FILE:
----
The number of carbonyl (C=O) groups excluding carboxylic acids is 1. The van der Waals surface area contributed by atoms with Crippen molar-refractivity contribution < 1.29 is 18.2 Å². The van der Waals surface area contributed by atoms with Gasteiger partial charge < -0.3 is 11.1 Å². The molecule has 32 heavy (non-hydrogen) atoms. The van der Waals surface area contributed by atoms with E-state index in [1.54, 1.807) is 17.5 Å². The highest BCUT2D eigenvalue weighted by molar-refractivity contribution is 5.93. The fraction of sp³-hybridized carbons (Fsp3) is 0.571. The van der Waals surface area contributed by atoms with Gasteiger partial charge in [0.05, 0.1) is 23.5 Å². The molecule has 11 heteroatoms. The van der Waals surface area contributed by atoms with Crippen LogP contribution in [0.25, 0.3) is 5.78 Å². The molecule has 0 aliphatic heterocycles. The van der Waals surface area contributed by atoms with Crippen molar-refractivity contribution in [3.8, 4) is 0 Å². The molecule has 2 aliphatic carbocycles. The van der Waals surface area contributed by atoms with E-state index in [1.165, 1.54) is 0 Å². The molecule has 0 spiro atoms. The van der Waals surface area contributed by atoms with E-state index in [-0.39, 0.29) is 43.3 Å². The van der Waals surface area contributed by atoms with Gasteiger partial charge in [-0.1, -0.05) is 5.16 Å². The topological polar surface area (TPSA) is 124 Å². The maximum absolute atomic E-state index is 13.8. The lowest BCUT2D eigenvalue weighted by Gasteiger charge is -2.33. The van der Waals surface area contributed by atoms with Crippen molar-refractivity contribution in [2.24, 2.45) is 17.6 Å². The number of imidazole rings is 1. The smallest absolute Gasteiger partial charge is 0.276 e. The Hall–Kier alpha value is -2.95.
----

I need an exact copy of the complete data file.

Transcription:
The number of carbonyl (C=O) groups excluding carboxylic acids is 1. The van der Waals surface area contributed by atoms with Crippen molar-refractivity contribution < 1.29 is 18.2 Å². The van der Waals surface area contributed by atoms with Gasteiger partial charge < -0.3 is 11.1 Å². The molecule has 32 heavy (non-hydrogen) atoms. The van der Waals surface area contributed by atoms with E-state index in [1.54, 1.807) is 17.5 Å². The highest BCUT2D eigenvalue weighted by molar-refractivity contribution is 5.93. The fraction of sp³-hybridized carbons (Fsp3) is 0.571. The van der Waals surface area contributed by atoms with Gasteiger partial charge in [0.05, 0.1) is 23.5 Å². The molecule has 11 heteroatoms. The van der Waals surface area contributed by atoms with Crippen LogP contribution in [0.25, 0.3) is 5.78 Å². The molecule has 0 aliphatic heterocycles. The van der Waals surface area contributed by atoms with Crippen molar-refractivity contribution in [3.8, 4) is 0 Å². The molecule has 2 aliphatic carbocycles. The van der Waals surface area contributed by atoms with E-state index in [1.165, 1.54) is 0 Å². The molecule has 0 spiro atoms. The van der Waals surface area contributed by atoms with E-state index in [-0.39, 0.29) is 43.3 Å². The van der Waals surface area contributed by atoms with Gasteiger partial charge in [-0.1, -0.05) is 5.16 Å². The topological polar surface area (TPSA) is 124 Å². The maximum absolute atomic E-state index is 13.8. The lowest BCUT2D eigenvalue weighted by Gasteiger charge is -2.33. The van der Waals surface area contributed by atoms with Crippen molar-refractivity contribution in [2.24, 2.45) is 17.6 Å². The number of imidazole rings is 1. The smallest absolute Gasteiger partial charge is 0.276 e. The Hall–Kier alpha value is -2.95.